I am already feeling nostalgic for summer, for some good reasons and for reasons that are, well, the sepia-colored-glasses type of recalling. We sure have had our share of rain, and like life, sometimes that rain brings flooding and other disaster. Maybe it’s time to sing the blues, or maybe it’s time to see what is happening on the town. Be sure to check out our Almanac arts calendar.
In the Almanac family
On Thursday, July 10, Soul Sounds Open Mic will feature TYSN MN. They are joining with the rest of the Soul Sounds community, bringing their voices to “address the root cause of injustice and oppression that queer, trans and gender non-conforming youth and youth of color face.” Bring your ears, your voice, your poems, your music and join moderator, teacher and artist Tish Jones at Golden Thyme Coffee Cafe, 921 Selby Avenue. Be there at 6 p.m.
Also, if you have still not seen the Saint Paul Almanac’s contribution to TPT Rewire’s TV Takeover, “Where Are You Going?” make sure you check it out. It really is beautiful and will chase away any blues with a handful of the “365 ways to say I love this place.”
Also, Where to find Storymobile this week:
Thursday, July 10: Reconciliation Lunch @ Brownstone Building (Model Cities) 849 University Avenue, 11:30 a.m. to 2:30 p.m.
Thursday, July 10: Summer of Peace @ Aurora/St. Anthony (ASA), 4 to 6 p.m.
Words and letters
Kathryn Kysar has a new CD to go with her collection of poetry. One of our loved Almanac contributors and great poets will be at SubText: A Bookstore on Thursday, July 10. The CD contains readings of poems from her collection Pretend the World (Holy Cow! Press). Besides her voice, the recording includes other voices such as of Minnesota Poet Laureate Joyce Sutphen. Appearing with her will be Kris Bigalk, Hawona Sullivan Janzen, John Minczeski, Sun Yung Shin and musical guest clarinetist Sean Egan. Kathryn’s work is textured with lovely memories, stories just like the Almanac. You can catch some of them this night at SubText. The bookstore is at 165 Western Avenue, downstairs from Nina’s. The reading starts at 7 p.m.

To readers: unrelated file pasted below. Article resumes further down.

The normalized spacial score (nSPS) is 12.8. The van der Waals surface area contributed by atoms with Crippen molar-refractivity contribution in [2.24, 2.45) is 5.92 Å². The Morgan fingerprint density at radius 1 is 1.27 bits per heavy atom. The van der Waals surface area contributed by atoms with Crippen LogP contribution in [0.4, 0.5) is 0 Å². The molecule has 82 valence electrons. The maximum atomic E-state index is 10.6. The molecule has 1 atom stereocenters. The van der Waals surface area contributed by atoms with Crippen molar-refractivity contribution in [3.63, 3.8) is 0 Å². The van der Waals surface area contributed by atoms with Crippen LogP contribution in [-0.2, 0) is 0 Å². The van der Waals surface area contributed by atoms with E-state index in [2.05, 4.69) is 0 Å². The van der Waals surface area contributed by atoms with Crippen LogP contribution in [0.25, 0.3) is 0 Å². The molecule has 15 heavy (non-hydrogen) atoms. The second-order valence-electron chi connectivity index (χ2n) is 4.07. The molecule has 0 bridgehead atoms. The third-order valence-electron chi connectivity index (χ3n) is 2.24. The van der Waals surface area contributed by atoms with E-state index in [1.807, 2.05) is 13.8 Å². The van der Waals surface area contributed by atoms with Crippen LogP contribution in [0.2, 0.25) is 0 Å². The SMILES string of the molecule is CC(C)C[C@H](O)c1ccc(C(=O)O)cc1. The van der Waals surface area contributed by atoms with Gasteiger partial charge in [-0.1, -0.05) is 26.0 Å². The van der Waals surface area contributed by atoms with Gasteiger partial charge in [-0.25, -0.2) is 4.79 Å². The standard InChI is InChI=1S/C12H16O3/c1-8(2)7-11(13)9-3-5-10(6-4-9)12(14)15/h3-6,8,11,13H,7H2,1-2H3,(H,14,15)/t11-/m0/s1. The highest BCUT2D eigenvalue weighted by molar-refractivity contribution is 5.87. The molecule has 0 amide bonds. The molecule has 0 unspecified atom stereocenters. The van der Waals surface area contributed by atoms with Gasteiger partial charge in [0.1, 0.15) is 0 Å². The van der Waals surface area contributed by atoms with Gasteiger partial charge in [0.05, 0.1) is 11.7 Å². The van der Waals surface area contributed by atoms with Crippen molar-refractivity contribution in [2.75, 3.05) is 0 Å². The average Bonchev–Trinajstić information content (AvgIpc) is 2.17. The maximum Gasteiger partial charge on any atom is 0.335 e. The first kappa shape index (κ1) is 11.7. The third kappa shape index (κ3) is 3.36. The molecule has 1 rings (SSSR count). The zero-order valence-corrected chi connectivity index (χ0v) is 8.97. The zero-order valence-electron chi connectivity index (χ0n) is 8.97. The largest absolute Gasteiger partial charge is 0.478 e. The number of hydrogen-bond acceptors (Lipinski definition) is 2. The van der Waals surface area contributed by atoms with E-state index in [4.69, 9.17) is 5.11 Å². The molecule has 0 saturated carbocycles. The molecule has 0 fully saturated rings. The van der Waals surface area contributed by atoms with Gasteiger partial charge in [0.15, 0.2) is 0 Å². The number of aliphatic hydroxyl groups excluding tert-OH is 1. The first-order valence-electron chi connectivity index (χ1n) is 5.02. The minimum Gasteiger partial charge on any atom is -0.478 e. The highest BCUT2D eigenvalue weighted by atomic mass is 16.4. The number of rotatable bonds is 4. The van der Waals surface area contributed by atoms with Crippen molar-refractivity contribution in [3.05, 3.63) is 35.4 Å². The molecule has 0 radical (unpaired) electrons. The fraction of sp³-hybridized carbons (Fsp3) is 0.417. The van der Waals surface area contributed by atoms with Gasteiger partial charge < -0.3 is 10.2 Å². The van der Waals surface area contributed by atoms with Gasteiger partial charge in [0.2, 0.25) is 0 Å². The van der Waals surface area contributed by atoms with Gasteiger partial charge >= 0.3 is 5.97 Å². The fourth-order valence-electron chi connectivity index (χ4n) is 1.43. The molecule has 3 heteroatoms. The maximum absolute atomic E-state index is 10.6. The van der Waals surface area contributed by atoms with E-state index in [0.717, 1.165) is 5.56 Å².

On Friday, July 11, Minnesota Public Radio host Kerri Miller and “Talking Volumes” invite famed novelist Elizabeth Gilbert to the Fitzgerald Theater. Gilbert is famous for her book Eat Pray Love, but Miller says she is less impressed with that than with Gilbert’s most recent book, The Signature of All Things about a 19th-century botanical exploration. The Wall Street Journal calls the novel “ambitious” and “purely-imagined.” If you want to do more than imagine this interview, get your tickets and join them at 7 p.m. at “The Fitz.” The theater is at 10 Exchange Street in Downtown.
Summer festivals and such
It is still festival time. Lake Phalen is the site for the Dragon Festival 2014. No matter where you live, it’s worth the trip to see this display of music and dance, bright colors and bright sounds, theater and ceremony, and, of course, dragons. The event is free and includes children’s activities and a wonderfully adorned view of one of Saint Paul’s great lakes. The festival starts at 10 a.m. on Saturday, July 12, and Sunday, July 13, and goes until 5 p.m. both days. Activities are centered at Lake Phalen Park, 1600 Phalen Drive. Free parking is at the park and at Gustavus Adolphus Church.
Also on Saturday, July 12, is the seventh annual Art at St. Kate’s outdoor arts festival. They will host over 100 juried artists on the grounds of St. Catherine University. This is a great chance to see and buy art from local artists at an event organized by artists for artists. Work displayed will be from just about every medium. Six artists from among the wealth of talent will be featured, including some of Minnesota’s best known: Gary Rex Erickson, jewelry; Jim Sannerud, wood; Shawn Glidden, fiber; Lee Love, clay; Dee Kotaska, photography; and Wendy Penta, clay tiles. The event runs from 10 a.m. until 5 p.m. The campus is at 2004 Randolph Avenue. Free parking is available.
The new Green Line of the light rail ends in Lowertown, with Union Depot on one side and the Bedlam Theater on the other. All day and night on July 12, the area will be the site of For the Love, A Community Celebration. Union Depot, Bedlam Lowertown, and Black Dog Coffee and Wine Bar are putting on a HUGE spoken word, hip hop, music move-into-the-late-night bash. DJs and poets, dancers and shakers, posers and gazers will be there.
It will include some of the best word spinners and disc spinners in the Cities and a reuniting of Rhymesayer’s The Micranots, who have played only one other show in the last 10 years!!! Hosts include ACE, Big Wiz of Long Doe Records, Chris Styles of KMOJ and Rob of the Thank You Rob Podcast. Our spoken word area is being curated by Sol Rebel Phoenix. The actions starts at 2 p.m. on Saturday, July 12, and goes until the wee hours of the morning. The Green Line’s end is at 214 East 4th Street.